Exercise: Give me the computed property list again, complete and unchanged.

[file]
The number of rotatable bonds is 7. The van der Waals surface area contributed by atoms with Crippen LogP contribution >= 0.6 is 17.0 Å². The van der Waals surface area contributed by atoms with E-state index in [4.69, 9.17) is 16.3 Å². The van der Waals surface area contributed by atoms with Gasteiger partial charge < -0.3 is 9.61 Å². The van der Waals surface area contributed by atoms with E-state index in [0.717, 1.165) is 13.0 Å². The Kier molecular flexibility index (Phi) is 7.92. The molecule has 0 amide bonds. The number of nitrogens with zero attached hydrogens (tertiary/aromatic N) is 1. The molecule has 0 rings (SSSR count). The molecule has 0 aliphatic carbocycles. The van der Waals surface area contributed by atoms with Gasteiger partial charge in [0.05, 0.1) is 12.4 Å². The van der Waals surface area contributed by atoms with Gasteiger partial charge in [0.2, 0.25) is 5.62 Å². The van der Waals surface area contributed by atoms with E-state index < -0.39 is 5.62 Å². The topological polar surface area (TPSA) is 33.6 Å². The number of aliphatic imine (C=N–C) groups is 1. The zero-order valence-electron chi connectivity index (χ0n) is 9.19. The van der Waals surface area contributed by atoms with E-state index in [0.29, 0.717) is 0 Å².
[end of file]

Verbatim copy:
The number of rotatable bonds is 7. The van der Waals surface area contributed by atoms with Crippen LogP contribution >= 0.6 is 17.0 Å². The van der Waals surface area contributed by atoms with E-state index in [4.69, 9.17) is 16.3 Å². The van der Waals surface area contributed by atoms with Gasteiger partial charge < -0.3 is 9.61 Å². The van der Waals surface area contributed by atoms with E-state index in [0.717, 1.165) is 13.0 Å². The Kier molecular flexibility index (Phi) is 7.92. The molecule has 0 amide bonds. The number of nitrogens with zero attached hydrogens (tertiary/aromatic N) is 1. The molecule has 0 rings (SSSR count). The molecule has 0 aliphatic carbocycles. The van der Waals surface area contributed by atoms with Gasteiger partial charge in [0.05, 0.1) is 12.4 Å². The van der Waals surface area contributed by atoms with Gasteiger partial charge in [0.2, 0.25) is 5.62 Å². The van der Waals surface area contributed by atoms with E-state index < -0.39 is 5.62 Å². The topological polar surface area (TPSA) is 33.6 Å². The number of aliphatic imine (C=N–C) groups is 1. The zero-order valence-electron chi connectivity index (χ0n) is 9.19. The van der Waals surface area contributed by atoms with E-state index in [0.29, 0.717) is 0 Å².